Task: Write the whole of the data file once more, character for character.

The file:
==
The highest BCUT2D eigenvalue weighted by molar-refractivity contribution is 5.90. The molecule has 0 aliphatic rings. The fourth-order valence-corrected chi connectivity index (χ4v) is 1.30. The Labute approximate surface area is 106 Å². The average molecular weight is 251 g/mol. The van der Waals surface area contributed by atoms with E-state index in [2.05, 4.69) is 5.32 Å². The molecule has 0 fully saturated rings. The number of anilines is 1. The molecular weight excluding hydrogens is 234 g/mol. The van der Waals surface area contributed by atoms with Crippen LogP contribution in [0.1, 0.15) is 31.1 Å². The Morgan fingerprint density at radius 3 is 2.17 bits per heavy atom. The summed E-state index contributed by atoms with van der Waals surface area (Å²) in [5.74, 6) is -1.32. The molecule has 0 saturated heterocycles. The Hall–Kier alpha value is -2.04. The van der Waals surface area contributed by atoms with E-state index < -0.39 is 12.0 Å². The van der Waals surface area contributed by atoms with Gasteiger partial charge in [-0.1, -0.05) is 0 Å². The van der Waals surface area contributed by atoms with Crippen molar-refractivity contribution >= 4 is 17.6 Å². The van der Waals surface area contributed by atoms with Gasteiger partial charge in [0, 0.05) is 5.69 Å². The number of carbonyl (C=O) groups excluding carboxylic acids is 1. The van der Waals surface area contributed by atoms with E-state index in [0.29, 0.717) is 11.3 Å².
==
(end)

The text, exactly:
The highest BCUT2D eigenvalue weighted by molar-refractivity contribution is 5.90. The molecule has 0 aliphatic rings. The fourth-order valence-corrected chi connectivity index (χ4v) is 1.30. The Labute approximate surface area is 106 Å². The average molecular weight is 251 g/mol. The van der Waals surface area contributed by atoms with E-state index in [2.05, 4.69) is 5.32 Å². The molecule has 0 fully saturated rings. The number of anilines is 1. The molecular weight excluding hydrogens is 234 g/mol. The van der Waals surface area contributed by atoms with Crippen LogP contribution in [0.1, 0.15) is 31.1 Å². The Morgan fingerprint density at radius 3 is 2.17 bits per heavy atom. The summed E-state index contributed by atoms with van der Waals surface area (Å²) in [5.74, 6) is -1.32. The molecule has 0 saturated heterocycles. The Hall–Kier alpha value is -2.04. The van der Waals surface area contributed by atoms with E-state index < -0.39 is 12.0 Å². The van der Waals surface area contributed by atoms with Gasteiger partial charge in [-0.1, -0.05) is 0 Å². The van der Waals surface area contributed by atoms with Crippen molar-refractivity contribution >= 4 is 17.6 Å². The van der Waals surface area contributed by atoms with Gasteiger partial charge in [0, 0.05) is 5.69 Å². The number of carbonyl (C=O) groups excluding carboxylic acids is 1. The van der Waals surface area contributed by atoms with E-state index in [0.29, 0.717) is 11.3 Å².